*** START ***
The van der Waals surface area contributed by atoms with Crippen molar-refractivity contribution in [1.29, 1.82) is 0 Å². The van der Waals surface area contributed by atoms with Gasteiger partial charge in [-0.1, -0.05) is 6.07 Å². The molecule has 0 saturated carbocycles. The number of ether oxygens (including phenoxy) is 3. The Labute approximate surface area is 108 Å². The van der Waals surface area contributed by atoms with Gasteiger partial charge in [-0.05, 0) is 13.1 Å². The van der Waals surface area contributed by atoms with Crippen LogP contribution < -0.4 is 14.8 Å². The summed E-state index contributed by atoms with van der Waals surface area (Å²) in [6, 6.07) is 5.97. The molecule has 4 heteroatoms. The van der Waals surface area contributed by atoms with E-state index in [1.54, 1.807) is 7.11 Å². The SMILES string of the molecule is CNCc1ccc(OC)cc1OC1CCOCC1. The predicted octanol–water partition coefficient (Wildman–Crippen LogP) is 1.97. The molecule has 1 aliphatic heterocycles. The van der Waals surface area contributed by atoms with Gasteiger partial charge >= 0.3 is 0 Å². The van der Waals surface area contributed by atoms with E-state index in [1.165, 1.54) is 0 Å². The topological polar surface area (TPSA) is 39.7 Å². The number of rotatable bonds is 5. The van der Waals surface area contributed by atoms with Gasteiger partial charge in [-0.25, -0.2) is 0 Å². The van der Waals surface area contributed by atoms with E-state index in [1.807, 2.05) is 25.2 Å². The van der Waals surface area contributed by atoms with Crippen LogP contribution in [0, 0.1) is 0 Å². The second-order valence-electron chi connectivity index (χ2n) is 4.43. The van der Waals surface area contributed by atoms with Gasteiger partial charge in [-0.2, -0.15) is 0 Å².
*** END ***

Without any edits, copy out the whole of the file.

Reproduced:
The van der Waals surface area contributed by atoms with Crippen molar-refractivity contribution in [1.29, 1.82) is 0 Å². The van der Waals surface area contributed by atoms with Gasteiger partial charge in [-0.1, -0.05) is 6.07 Å². The molecule has 0 saturated carbocycles. The number of ether oxygens (including phenoxy) is 3. The Labute approximate surface area is 108 Å². The van der Waals surface area contributed by atoms with Gasteiger partial charge in [-0.05, 0) is 13.1 Å². The van der Waals surface area contributed by atoms with Crippen LogP contribution < -0.4 is 14.8 Å². The summed E-state index contributed by atoms with van der Waals surface area (Å²) in [6, 6.07) is 5.97. The molecule has 4 heteroatoms. The van der Waals surface area contributed by atoms with E-state index in [1.54, 1.807) is 7.11 Å². The SMILES string of the molecule is CNCc1ccc(OC)cc1OC1CCOCC1. The predicted octanol–water partition coefficient (Wildman–Crippen LogP) is 1.97. The molecule has 1 aliphatic heterocycles. The van der Waals surface area contributed by atoms with Gasteiger partial charge >= 0.3 is 0 Å². The van der Waals surface area contributed by atoms with E-state index in [1.165, 1.54) is 0 Å². The topological polar surface area (TPSA) is 39.7 Å². The number of rotatable bonds is 5. The van der Waals surface area contributed by atoms with Gasteiger partial charge in [-0.25, -0.2) is 0 Å². The van der Waals surface area contributed by atoms with E-state index in [1.807, 2.05) is 25.2 Å². The van der Waals surface area contributed by atoms with Crippen LogP contribution in [0, 0.1) is 0 Å². The second-order valence-electron chi connectivity index (χ2n) is 4.43. The van der Waals surface area contributed by atoms with Gasteiger partial charge in [-0.2, -0.15) is 0 Å².